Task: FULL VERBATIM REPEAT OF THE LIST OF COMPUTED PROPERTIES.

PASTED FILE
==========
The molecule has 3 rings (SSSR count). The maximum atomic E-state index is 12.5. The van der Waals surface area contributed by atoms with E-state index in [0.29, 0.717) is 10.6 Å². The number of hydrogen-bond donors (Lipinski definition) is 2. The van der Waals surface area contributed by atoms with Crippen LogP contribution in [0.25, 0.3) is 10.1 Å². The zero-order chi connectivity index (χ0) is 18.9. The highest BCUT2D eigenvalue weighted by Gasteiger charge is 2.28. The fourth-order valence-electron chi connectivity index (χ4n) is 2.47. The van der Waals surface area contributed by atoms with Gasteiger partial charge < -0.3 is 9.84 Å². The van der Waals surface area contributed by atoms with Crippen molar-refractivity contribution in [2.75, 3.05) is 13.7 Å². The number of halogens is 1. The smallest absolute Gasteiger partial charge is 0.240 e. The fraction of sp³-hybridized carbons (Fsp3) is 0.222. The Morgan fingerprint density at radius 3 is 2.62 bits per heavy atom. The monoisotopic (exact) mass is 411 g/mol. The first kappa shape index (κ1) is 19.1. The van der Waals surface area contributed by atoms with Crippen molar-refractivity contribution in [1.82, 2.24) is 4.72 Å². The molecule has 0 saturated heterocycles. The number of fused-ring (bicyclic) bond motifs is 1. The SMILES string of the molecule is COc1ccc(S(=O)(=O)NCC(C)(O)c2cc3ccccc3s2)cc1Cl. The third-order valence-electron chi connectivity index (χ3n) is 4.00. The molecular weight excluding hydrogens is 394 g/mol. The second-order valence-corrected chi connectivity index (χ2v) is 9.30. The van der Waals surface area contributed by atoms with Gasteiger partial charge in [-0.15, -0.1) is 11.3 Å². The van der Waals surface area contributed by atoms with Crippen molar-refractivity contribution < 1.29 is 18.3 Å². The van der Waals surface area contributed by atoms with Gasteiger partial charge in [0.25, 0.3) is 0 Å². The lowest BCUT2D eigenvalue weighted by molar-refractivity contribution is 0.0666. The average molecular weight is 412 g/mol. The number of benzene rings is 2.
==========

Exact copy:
The molecule has 3 rings (SSSR count). The maximum atomic E-state index is 12.5. The van der Waals surface area contributed by atoms with E-state index in [0.29, 0.717) is 10.6 Å². The number of hydrogen-bond donors (Lipinski definition) is 2. The van der Waals surface area contributed by atoms with Crippen LogP contribution in [0.25, 0.3) is 10.1 Å². The zero-order chi connectivity index (χ0) is 18.9. The highest BCUT2D eigenvalue weighted by Gasteiger charge is 2.28. The fourth-order valence-electron chi connectivity index (χ4n) is 2.47. The van der Waals surface area contributed by atoms with Gasteiger partial charge < -0.3 is 9.84 Å². The van der Waals surface area contributed by atoms with Crippen molar-refractivity contribution in [2.75, 3.05) is 13.7 Å². The number of halogens is 1. The smallest absolute Gasteiger partial charge is 0.240 e. The fraction of sp³-hybridized carbons (Fsp3) is 0.222. The Morgan fingerprint density at radius 3 is 2.62 bits per heavy atom. The monoisotopic (exact) mass is 411 g/mol. The first kappa shape index (κ1) is 19.1. The van der Waals surface area contributed by atoms with Crippen molar-refractivity contribution in [1.82, 2.24) is 4.72 Å². The molecule has 0 saturated heterocycles. The number of fused-ring (bicyclic) bond motifs is 1. The SMILES string of the molecule is COc1ccc(S(=O)(=O)NCC(C)(O)c2cc3ccccc3s2)cc1Cl. The third-order valence-electron chi connectivity index (χ3n) is 4.00. The molecular weight excluding hydrogens is 394 g/mol. The second-order valence-corrected chi connectivity index (χ2v) is 9.30. The van der Waals surface area contributed by atoms with Gasteiger partial charge in [-0.15, -0.1) is 11.3 Å². The van der Waals surface area contributed by atoms with Crippen molar-refractivity contribution < 1.29 is 18.3 Å². The van der Waals surface area contributed by atoms with Gasteiger partial charge in [0.25, 0.3) is 0 Å². The lowest BCUT2D eigenvalue weighted by molar-refractivity contribution is 0.0666. The average molecular weight is 412 g/mol. The number of benzene rings is 2.